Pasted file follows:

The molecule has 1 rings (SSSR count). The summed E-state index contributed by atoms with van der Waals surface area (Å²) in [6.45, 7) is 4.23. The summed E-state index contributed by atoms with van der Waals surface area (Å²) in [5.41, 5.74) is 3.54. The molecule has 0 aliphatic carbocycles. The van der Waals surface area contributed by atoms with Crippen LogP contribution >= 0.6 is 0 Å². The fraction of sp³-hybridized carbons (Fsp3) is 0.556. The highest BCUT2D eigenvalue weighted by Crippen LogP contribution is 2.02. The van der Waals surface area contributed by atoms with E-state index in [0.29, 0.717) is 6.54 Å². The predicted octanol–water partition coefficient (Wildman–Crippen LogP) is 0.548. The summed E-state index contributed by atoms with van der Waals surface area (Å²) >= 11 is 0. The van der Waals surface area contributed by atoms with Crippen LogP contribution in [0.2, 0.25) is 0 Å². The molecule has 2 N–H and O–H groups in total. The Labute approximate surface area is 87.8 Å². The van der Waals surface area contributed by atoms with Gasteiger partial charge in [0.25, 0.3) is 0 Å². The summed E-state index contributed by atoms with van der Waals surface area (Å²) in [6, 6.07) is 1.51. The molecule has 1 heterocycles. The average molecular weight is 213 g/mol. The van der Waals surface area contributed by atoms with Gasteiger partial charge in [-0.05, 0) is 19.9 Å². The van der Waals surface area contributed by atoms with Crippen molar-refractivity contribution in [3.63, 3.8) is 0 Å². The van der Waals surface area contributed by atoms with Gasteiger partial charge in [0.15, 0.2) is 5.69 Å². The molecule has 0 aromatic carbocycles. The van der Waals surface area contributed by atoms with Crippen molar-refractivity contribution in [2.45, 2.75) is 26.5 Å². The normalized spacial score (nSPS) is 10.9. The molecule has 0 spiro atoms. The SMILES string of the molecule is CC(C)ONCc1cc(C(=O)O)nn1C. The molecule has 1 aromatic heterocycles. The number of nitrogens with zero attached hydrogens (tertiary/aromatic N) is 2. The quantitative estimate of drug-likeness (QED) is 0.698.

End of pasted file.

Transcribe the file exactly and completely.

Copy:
The molecule has 1 rings (SSSR count). The summed E-state index contributed by atoms with van der Waals surface area (Å²) in [6.45, 7) is 4.23. The summed E-state index contributed by atoms with van der Waals surface area (Å²) in [5.41, 5.74) is 3.54. The molecule has 0 aliphatic carbocycles. The van der Waals surface area contributed by atoms with Crippen LogP contribution >= 0.6 is 0 Å². The fraction of sp³-hybridized carbons (Fsp3) is 0.556. The highest BCUT2D eigenvalue weighted by Crippen LogP contribution is 2.02. The van der Waals surface area contributed by atoms with E-state index in [0.29, 0.717) is 6.54 Å². The predicted octanol–water partition coefficient (Wildman–Crippen LogP) is 0.548. The summed E-state index contributed by atoms with van der Waals surface area (Å²) >= 11 is 0. The van der Waals surface area contributed by atoms with Crippen LogP contribution in [0.2, 0.25) is 0 Å². The molecule has 2 N–H and O–H groups in total. The Labute approximate surface area is 87.8 Å². The van der Waals surface area contributed by atoms with Gasteiger partial charge in [0.25, 0.3) is 0 Å². The summed E-state index contributed by atoms with van der Waals surface area (Å²) in [6, 6.07) is 1.51. The molecule has 1 heterocycles. The average molecular weight is 213 g/mol. The van der Waals surface area contributed by atoms with Gasteiger partial charge in [-0.05, 0) is 19.9 Å². The van der Waals surface area contributed by atoms with Crippen molar-refractivity contribution in [3.63, 3.8) is 0 Å². The van der Waals surface area contributed by atoms with Gasteiger partial charge in [0.15, 0.2) is 5.69 Å². The molecule has 0 aromatic carbocycles. The van der Waals surface area contributed by atoms with Crippen molar-refractivity contribution in [2.45, 2.75) is 26.5 Å². The normalized spacial score (nSPS) is 10.9. The molecule has 0 spiro atoms. The SMILES string of the molecule is CC(C)ONCc1cc(C(=O)O)nn1C. The molecule has 1 aromatic heterocycles. The number of nitrogens with zero attached hydrogens (tertiary/aromatic N) is 2. The quantitative estimate of drug-likeness (QED) is 0.698.